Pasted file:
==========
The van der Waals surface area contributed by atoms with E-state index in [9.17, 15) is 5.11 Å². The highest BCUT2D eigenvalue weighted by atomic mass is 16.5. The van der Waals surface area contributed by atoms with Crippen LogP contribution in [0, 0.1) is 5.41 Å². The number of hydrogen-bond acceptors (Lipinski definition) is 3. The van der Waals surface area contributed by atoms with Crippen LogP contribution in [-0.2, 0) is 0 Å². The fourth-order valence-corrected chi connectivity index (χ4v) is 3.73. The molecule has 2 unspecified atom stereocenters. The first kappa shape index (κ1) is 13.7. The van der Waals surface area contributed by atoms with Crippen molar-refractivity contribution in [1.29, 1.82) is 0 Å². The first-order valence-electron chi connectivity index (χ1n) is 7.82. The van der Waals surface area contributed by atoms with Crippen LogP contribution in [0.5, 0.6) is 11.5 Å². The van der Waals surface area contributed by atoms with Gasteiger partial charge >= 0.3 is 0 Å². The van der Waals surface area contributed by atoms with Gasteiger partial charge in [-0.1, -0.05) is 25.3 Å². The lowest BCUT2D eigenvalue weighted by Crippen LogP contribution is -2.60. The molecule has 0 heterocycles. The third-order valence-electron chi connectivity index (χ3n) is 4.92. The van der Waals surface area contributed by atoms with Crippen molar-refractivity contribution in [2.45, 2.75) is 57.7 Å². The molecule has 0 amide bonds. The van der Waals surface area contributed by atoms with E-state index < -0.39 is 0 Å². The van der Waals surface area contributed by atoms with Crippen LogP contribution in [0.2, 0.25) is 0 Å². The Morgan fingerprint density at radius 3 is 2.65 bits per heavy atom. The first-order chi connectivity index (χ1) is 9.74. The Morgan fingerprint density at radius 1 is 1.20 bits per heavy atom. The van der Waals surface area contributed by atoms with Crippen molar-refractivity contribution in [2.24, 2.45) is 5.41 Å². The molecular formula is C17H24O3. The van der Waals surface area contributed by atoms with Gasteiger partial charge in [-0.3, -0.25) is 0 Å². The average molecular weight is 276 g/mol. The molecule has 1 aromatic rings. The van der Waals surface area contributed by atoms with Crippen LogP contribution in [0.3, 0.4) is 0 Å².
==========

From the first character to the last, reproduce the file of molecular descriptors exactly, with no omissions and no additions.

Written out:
The van der Waals surface area contributed by atoms with E-state index in [9.17, 15) is 5.11 Å². The highest BCUT2D eigenvalue weighted by atomic mass is 16.5. The van der Waals surface area contributed by atoms with Crippen LogP contribution in [0, 0.1) is 5.41 Å². The number of hydrogen-bond acceptors (Lipinski definition) is 3. The van der Waals surface area contributed by atoms with Crippen LogP contribution in [-0.2, 0) is 0 Å². The fourth-order valence-corrected chi connectivity index (χ4v) is 3.73. The molecule has 2 unspecified atom stereocenters. The first kappa shape index (κ1) is 13.7. The van der Waals surface area contributed by atoms with Crippen molar-refractivity contribution in [1.29, 1.82) is 0 Å². The first-order valence-electron chi connectivity index (χ1n) is 7.82. The van der Waals surface area contributed by atoms with Crippen LogP contribution in [0.5, 0.6) is 11.5 Å². The van der Waals surface area contributed by atoms with Gasteiger partial charge >= 0.3 is 0 Å². The van der Waals surface area contributed by atoms with Gasteiger partial charge in [-0.1, -0.05) is 25.3 Å². The lowest BCUT2D eigenvalue weighted by Crippen LogP contribution is -2.60. The molecule has 0 heterocycles. The third-order valence-electron chi connectivity index (χ3n) is 4.92. The van der Waals surface area contributed by atoms with Crippen molar-refractivity contribution in [2.45, 2.75) is 57.7 Å². The molecule has 0 amide bonds. The van der Waals surface area contributed by atoms with E-state index < -0.39 is 0 Å². The van der Waals surface area contributed by atoms with Crippen LogP contribution in [0.2, 0.25) is 0 Å². The Morgan fingerprint density at radius 3 is 2.65 bits per heavy atom. The first-order chi connectivity index (χ1) is 9.74. The Morgan fingerprint density at radius 1 is 1.20 bits per heavy atom. The van der Waals surface area contributed by atoms with Crippen molar-refractivity contribution in [2.24, 2.45) is 5.41 Å². The molecular formula is C17H24O3. The van der Waals surface area contributed by atoms with Gasteiger partial charge in [-0.3, -0.25) is 0 Å². The average molecular weight is 276 g/mol. The molecule has 1 aromatic rings. The van der Waals surface area contributed by atoms with Crippen LogP contribution in [0.3, 0.4) is 0 Å².